We are now in the middle of the final week of our #7:14 prayer initiative. This week, our prayer focus is on thanksgiving. Even in a world that can be as dark and painful as ours, there is still a whole lot to be thankful for. It may be a roof over your head, a meal at the table, or a meaningful friendship. God’s grace is woven into the very fabric of our lives. Consider our text this week regarding thanksgiving, Psalm 100:
1 Make a joyful noise to the Lord, all the earth.
2 Worship the Lord with gladness;
come into his presence with singing.
3 Know that the Lord is God.
It is he that made us, and we are his;
we are his people, and the sheep of his pasture.
4 Enter his gates with thanksgiving,
and his courts with praise.
Give thanks to him, bless his name.
5 For the Lord is good;
his steadfast love endures forever,
and his faithfulness to all generations.
This psalm is originally written as a Psalm of Praise in response for all that the Lord has done on behalf of Israel. He had rescued them from the bondage of slavery, established them in the Promised Land and blessed them through the construction of the Temple in Jerusalem. From darkness and despair to security and hope: God has made all things new for his people. You hear this specifically in verse 3 when the psalmist exclaims, “Know that the Lord is God. It is he that made us, and we are his; we are his people, and the sheep of his pasture.” All that is good and true in their lives, and in ours, comes from the graciousness of our God. That is why it is important that we put on the forefront of our minds the ways that he has provided for us, instead of simply dwelling on the hard things in our life.
Prayer of Examen
One of the practices you go through in our A Way of Life discipleship process is a prayer technique called the Prayer of Examen. The Prayer of Examen is a great way to look for God’s presence in your life. More than 400 years ago, St. Ignatius developed this technique for his own congregation. The Examen is a technique of prayerful reflection on the events of the day in order to detect God’s presence and to discern his direction for us. This prayer opens our eyes to the ways God is at work in our lives. Knowledge of his working gives us a tangible sense of his peace, which produces thanksgiving within our hearts.
1. Become aware of God’s presence. Look back on the events of the day in the company of the Holy Spirit. The day may seem confusing to you—a blur, a jumble, a muddle. Ask God to bring clarity and understanding.
2. Review the day with gratitude. Gratitude is the foundation of our relationship with God. Walk through your day in the presence of God and note its joys and delights. Focus on the day’s gifts. Look at the work you did, the people you interacted with. What did you receive from these people? What did you give them? Pay attention to small things—the food you ate, the sights you saw, and other seemingly small pleasures. God is in the details.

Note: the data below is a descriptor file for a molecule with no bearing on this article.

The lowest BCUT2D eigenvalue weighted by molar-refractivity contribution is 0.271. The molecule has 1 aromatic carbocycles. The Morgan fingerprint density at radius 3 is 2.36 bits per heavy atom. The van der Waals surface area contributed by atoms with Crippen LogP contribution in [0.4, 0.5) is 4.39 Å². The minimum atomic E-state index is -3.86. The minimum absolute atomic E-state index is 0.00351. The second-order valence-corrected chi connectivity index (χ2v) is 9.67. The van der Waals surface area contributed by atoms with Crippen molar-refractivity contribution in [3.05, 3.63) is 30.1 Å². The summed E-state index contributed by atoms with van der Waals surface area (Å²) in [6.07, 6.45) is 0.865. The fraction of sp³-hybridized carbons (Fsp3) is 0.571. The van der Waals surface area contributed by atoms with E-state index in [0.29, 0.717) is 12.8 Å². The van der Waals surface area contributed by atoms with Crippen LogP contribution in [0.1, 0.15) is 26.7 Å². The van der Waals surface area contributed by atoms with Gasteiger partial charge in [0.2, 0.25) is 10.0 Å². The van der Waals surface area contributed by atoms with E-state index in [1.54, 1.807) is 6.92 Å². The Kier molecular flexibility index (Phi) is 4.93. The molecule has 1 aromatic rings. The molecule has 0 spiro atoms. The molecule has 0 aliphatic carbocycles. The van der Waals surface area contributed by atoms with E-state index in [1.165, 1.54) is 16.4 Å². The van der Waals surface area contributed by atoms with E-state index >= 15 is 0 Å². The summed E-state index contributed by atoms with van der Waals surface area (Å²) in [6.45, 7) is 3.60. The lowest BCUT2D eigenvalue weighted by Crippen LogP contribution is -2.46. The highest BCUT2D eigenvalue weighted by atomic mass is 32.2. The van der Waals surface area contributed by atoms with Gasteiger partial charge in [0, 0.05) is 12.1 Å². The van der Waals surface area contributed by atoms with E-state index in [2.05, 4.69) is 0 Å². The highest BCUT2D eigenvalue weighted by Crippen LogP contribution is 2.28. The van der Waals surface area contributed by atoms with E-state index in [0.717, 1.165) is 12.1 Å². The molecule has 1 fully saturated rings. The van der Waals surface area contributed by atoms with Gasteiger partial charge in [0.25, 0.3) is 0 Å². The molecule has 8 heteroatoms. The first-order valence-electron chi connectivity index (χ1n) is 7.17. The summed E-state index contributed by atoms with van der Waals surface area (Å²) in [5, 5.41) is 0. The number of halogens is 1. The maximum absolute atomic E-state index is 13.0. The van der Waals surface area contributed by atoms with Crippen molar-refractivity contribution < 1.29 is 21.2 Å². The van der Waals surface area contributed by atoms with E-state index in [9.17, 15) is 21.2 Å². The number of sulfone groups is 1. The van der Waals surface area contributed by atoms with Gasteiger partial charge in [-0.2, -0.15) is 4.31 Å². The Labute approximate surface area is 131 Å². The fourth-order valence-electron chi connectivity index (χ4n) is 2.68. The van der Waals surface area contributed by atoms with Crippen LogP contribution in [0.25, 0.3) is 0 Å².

3. Pay attention to your emotions. One of St. Ignatius’s great insights was that we detect the presence of the Spirit of God in the movements of our emotions. Reflect on the feelings you experienced during the day. Boredom? Elation? Resentment? Compassion? Anger? Confidence? What is God saying through these feelings?
God will most likely show you some ways that you fell short. Make note of these sins and faults. But look deeply for other implications. Does a feeling of frustration perhaps mean that God wants you consider a new direction in some area of your work? Are you concerned about a friend? Perhaps you should reach out to her in some way.
4. Choose one feature of the day and pray from it. Ask the Holy Spirit to direct you to something during the day that God thinks is particularly important. It may involve a feeling—positive or negative. It may be a significant encounter with another person or a vivid moment of pleasure or peace. Or it may be something that seems rather insignificant. Look at it. Pray about it. Allow the prayer to arise spontaneously from your heart—whether intercession, praise, repentance, or gratitude.
5. Look toward tomorrow. Ask God to give you light for tomorrow’s challenges. Pay attention to the feelings that surface as you survey what’s coming up. Are you doubtful? Cheerful? Apprehensive? Full of delighted anticipation? Allow these feelings to turn into prayer. Seek God’s guidance. Ask him for help and understanding. Pray for hope. (Adapted from http://www.ignatianspirituality.com/ )
An important aspect to prayer is learning to talk to Jesus like a friend. He wants to hear your heart, but he also wants to speak to you about yours. So end this Prayer of Examen with a conversation with Jesus. Ask forgiveness for your sins. Ask for his protection and help. Ask for his wisdom about the questions you have and the problems you face. Do all this in the spirit of gratitude. Your life is a gift, and it is adorned with gifts from God. When we come to that realization, our hearts can truly be thankful.
God has called his people to pray! Our families, communities, and world are in need of healing and God makes a conditional promise in 2 Chronicles 7:14 that we want to live out. God is calling us as his people to humble ourselves, pray, seek his face and turn from our wicked ways. Please join us by:
- Praying daily at 7:14 a.m. & 7:14 p.m.
- Fasting one time per week